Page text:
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How and Why Chromosome Inversions Evolve

  • Mark Kirkpatrick mail

    kirkp@mail.utexas.edu

    Affiliation: Section of Integrative Biology, University of Texas, Austin, Texas, United States of America

    X
  • Published: September 28, 2010
  • DOI: 10.1371/journal.pbio.1000501

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Comment on the article by Kirkpatrick ‘How and Why Chromosome Inversions Evolve’

Posted by mmatos on 30 Sep 2010 at 20:05 GMT

Margarida Matos
Centro de Biologia Ambiental, Faculdade de Ciências da Universidade de Lisboa, Campo Grande 1749-016 Lisboa, Portugal
Email: mmatos@fc.ul.pt

Kirkpatrick’s article on the evolution of chromosome inversions (1) is a welcome review on a topic that is intriguing evolutionary biologists for more than 70 years, starting with Dobzhansky’s detailed analysis of temporal and spacial changes in frequencies of chromosomal inversions suggestion the role of both natural selection and genetic drift (2). In a sense it may seem thus surprising that we are still struggling to understand why inversions are selected, e.g. due to complex gene complexes or local adaptation preserved by reduced recombination between close populations (3, 4). Some of the most interesting data that reinforces the role of natural selection are geographical clines, in particular consistent changes in frequency of specific genic rearrangements with latitude. Empirical evidence associating specific inversions with particular latitudes, leading to consistent genetic differentiation between populations even in the presence of gene flux clearly suggest that natural selection plays a role through local adaptation, whichever the particular genetic basis and evolutionary mechanism involved. Clearly one environmental factor that may be involved is temperature, whether directly or indirectly, by its impact in the abiotic and biotic features of the environment. Empirical data are essential to reinforce the general evolutionary interpretation of inversion polymorphism and specific mechanisms involve different expectations (3, 4, 5). Kirkpatrick picked one such example, latitudinal clines involving two gene arrangements in Drosophila melanogaster that appear in three different continents (6) This is thus a powerful evidence, in that it is repeatable, reducing the limitations of a single cline that might be shaped by misleading forces, history included. Moreover it has been shown that inversions are changing as expected by climate warning (7). In spite my appreciation of these set of data, I was surprised that Kirkpatrick did not mention even stronger evidences of the role of natural selection shaping latitudinal clines in the studies in Drosophila subobscura (a highly polymorphic species for inversions) that involve real time evolution analysis after the colonization of South and North America from an European source, in the 70s-80s (8). In a long time-series study it has been shown that as populations spread along the coast of South and North America, latitudinal clines were defined in the same general direction as the much older European cline (9). Moreover recent data also show clear indications of changes as expected due to climate change (10) This set of data are unique in being the first natural experimental evolution study (that is, seen in real time) with replication. I regret that Kirkpatrick did not mention these works, as they strongly build in a more solid background for future dissection about the genetic basis of local adaptation involved in latitudinal clines and, through this, about the evolutionary dynamics of inversions in general.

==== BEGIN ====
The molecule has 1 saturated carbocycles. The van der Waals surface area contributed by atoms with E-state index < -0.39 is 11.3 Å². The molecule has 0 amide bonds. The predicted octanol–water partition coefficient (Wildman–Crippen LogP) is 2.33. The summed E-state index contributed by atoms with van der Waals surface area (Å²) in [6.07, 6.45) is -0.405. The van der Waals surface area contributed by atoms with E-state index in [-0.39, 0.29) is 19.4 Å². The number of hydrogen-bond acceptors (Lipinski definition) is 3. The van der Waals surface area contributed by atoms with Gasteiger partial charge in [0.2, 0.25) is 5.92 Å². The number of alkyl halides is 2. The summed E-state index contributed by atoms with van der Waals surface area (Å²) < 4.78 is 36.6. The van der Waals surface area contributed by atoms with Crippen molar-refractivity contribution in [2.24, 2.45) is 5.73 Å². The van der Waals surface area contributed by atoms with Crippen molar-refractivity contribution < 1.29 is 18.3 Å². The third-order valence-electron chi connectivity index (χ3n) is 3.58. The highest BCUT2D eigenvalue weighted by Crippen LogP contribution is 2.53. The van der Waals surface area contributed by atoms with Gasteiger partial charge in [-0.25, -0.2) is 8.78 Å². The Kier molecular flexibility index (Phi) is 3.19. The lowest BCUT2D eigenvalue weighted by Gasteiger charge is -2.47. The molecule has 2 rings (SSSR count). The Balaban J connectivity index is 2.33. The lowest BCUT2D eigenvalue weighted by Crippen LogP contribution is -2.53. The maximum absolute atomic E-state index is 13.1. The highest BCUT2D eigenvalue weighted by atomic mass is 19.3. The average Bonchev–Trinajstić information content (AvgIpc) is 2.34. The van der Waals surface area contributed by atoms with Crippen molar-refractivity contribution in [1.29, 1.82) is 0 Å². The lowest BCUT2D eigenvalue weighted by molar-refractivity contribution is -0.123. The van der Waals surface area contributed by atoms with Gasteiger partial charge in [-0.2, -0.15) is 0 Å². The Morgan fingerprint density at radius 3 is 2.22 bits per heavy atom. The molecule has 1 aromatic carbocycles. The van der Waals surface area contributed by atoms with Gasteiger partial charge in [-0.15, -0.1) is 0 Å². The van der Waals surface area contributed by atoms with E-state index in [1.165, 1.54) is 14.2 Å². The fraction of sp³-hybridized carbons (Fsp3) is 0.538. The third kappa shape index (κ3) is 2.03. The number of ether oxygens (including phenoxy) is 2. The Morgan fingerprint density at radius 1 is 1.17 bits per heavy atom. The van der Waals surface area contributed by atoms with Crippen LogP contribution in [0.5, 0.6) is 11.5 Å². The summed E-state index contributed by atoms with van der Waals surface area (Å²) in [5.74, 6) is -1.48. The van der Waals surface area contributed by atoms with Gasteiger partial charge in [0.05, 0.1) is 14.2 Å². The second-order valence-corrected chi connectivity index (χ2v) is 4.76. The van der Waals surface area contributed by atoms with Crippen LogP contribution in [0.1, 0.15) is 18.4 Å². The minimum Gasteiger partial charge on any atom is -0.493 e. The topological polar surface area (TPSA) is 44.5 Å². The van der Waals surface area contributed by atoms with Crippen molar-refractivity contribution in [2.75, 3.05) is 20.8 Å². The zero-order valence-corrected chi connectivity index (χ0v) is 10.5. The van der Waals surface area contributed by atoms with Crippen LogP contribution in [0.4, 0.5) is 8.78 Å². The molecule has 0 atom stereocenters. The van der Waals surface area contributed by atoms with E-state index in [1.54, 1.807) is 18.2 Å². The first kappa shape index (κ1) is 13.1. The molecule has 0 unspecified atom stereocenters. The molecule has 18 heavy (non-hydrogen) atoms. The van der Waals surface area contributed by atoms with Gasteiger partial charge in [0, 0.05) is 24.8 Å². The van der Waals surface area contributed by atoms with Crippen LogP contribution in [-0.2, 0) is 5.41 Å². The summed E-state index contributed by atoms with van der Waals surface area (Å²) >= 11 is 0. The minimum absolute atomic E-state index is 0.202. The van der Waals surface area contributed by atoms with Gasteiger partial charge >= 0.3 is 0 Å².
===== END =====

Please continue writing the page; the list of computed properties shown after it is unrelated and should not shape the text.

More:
References
1 – Kirkpatrick M 2010. ‘How and Why Chromosome Inversions Evolve’. PloS Biology 8 (9). e1000501.
2 - Lewontin RC, Moore JA, Provine WB, Wallace B (eds.) (1981). Dobzhansky's Genetics of Natural Populations I-XLIII. Columbia University Press, New York.
3 - Kirkpatrick M, Barton N (2006) Chromosome inversions, local adaptation, and
speciation. Genetics 173: 419–434.
4 – Hoffmann, A, Rieseberg LH (2008). Revisiting the Impact of Inversions in Evolution: From Population Genetic Markers to Drivers of Adaptive Shifts and Speciation? Annu. Rev. Ecol. Evol. Syst. 2008. 39:21–42
5 - Santos, M. 2009. Recombination load in a chromosomal inversion polymorphism of Drosophila subobscura. Genetics 181:803-809.
6 - Krimbas CB, Powell JR (1992) Drosophila inversion polymorphism. London: CRC Press.
7 - Anderson AR, Hoffmann AA, McKechnie SW, Umina PA, Weeks AR (2005) The latitudinal cline in the In(3R)Payne inversion polymorphism has shifted in the last 20 years in Australian Drosophila melanogaster populations. Mol Ecol 14: 851–858.
8 - Pascual, M, Chapuis MP, Mestres F, Balanyà J., Huey RB, Gilchrist GW, Serra L, Estoup A 2007. Introduction history of Drosophila subobscura in the new world: a microsatellite-based survey using abc methods. Mol. Ecol. 16: 3069–3083.
9 - Balanyà J, Serra L, Gilchrist GW, Huey RB, Pascual M, Mestres F, Solé E 2003. Evolutionary pace of chromosomal polymorphism in colonizing populations of Drosophila subobscura: an evolutionary time series. Evolution 57: 1837–1845.
10 - Balanyà J, Oller JM, Huey RB, Gilchrist GW, Serra L (2006). Global Genetic Change Tracks Global Warming in Drosophila subobscura. Science. 313: 1773-1775.

No competing interests declared.

RE: Comment on the article by Kirkpatrick ‘How and Why Chromosome Inversions Evolve’

kirkp replied to mmatos on 21 Apr 2014 at 18:03 GMT

I am happy that Matos draws attention to the beautiful work on inversion clines in Drosophila subobscura. Space constraints prevented me from citing this and other important cases, and it's great that this comment will expand people's awareness of this literature.

No competing interests declared.